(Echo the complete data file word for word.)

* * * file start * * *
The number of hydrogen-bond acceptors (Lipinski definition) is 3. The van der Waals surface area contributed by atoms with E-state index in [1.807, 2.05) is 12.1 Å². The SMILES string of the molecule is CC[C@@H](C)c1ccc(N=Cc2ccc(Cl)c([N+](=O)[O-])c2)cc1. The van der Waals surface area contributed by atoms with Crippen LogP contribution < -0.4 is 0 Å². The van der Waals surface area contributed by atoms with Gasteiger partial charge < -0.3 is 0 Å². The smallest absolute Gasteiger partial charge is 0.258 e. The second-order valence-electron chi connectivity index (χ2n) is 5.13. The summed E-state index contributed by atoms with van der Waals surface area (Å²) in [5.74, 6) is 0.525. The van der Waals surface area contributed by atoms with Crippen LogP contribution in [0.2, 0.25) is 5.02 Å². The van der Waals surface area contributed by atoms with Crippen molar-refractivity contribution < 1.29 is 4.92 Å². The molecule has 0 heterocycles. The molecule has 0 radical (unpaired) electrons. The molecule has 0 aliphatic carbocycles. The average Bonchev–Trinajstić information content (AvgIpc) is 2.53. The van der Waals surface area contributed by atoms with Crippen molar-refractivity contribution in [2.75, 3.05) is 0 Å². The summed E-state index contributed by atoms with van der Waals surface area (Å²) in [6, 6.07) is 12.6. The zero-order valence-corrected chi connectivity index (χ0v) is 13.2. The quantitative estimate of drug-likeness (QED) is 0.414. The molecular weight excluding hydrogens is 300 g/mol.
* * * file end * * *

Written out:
The number of hydrogen-bond acceptors (Lipinski definition) is 3. The van der Waals surface area contributed by atoms with E-state index in [1.807, 2.05) is 12.1 Å². The SMILES string of the molecule is CC[C@@H](C)c1ccc(N=Cc2ccc(Cl)c([N+](=O)[O-])c2)cc1. The van der Waals surface area contributed by atoms with Crippen LogP contribution < -0.4 is 0 Å². The van der Waals surface area contributed by atoms with Gasteiger partial charge < -0.3 is 0 Å². The smallest absolute Gasteiger partial charge is 0.258 e. The second-order valence-electron chi connectivity index (χ2n) is 5.13. The summed E-state index contributed by atoms with van der Waals surface area (Å²) in [5.74, 6) is 0.525. The van der Waals surface area contributed by atoms with Crippen LogP contribution in [0.2, 0.25) is 5.02 Å². The van der Waals surface area contributed by atoms with Crippen molar-refractivity contribution < 1.29 is 4.92 Å². The molecule has 0 heterocycles. The molecule has 0 radical (unpaired) electrons. The molecule has 0 aliphatic carbocycles. The average Bonchev–Trinajstić information content (AvgIpc) is 2.53. The van der Waals surface area contributed by atoms with Crippen molar-refractivity contribution in [2.75, 3.05) is 0 Å². The summed E-state index contributed by atoms with van der Waals surface area (Å²) in [6, 6.07) is 12.6. The zero-order valence-corrected chi connectivity index (χ0v) is 13.2. The quantitative estimate of drug-likeness (QED) is 0.414. The molecular weight excluding hydrogens is 300 g/mol.